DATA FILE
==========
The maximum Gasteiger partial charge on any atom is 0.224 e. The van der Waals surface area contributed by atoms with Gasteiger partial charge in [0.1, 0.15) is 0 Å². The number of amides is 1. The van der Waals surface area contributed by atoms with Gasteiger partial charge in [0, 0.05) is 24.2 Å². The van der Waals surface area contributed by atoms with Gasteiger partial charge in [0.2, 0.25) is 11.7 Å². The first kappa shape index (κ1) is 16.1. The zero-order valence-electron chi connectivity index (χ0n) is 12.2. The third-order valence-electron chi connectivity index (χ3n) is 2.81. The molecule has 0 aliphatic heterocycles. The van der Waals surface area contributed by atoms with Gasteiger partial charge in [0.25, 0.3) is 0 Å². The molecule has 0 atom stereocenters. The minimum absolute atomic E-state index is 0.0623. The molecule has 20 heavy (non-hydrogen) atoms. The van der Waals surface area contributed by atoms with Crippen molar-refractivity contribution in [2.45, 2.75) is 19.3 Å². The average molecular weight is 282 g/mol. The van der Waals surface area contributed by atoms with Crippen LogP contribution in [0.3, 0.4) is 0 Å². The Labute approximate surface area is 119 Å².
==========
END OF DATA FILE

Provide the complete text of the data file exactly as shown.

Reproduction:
The maximum Gasteiger partial charge on any atom is 0.224 e. The van der Waals surface area contributed by atoms with Gasteiger partial charge in [0.1, 0.15) is 0 Å². The number of amides is 1. The van der Waals surface area contributed by atoms with Gasteiger partial charge in [0, 0.05) is 24.2 Å². The van der Waals surface area contributed by atoms with Gasteiger partial charge in [0.2, 0.25) is 11.7 Å². The first kappa shape index (κ1) is 16.1. The zero-order valence-electron chi connectivity index (χ0n) is 12.2. The third-order valence-electron chi connectivity index (χ3n) is 2.81. The molecule has 0 aliphatic heterocycles. The van der Waals surface area contributed by atoms with Gasteiger partial charge in [0.25, 0.3) is 0 Å². The molecule has 0 atom stereocenters. The minimum absolute atomic E-state index is 0.0623. The molecule has 20 heavy (non-hydrogen) atoms. The van der Waals surface area contributed by atoms with Crippen molar-refractivity contribution in [2.45, 2.75) is 19.3 Å². The average molecular weight is 282 g/mol. The van der Waals surface area contributed by atoms with Crippen LogP contribution in [0.3, 0.4) is 0 Å². The Labute approximate surface area is 119 Å².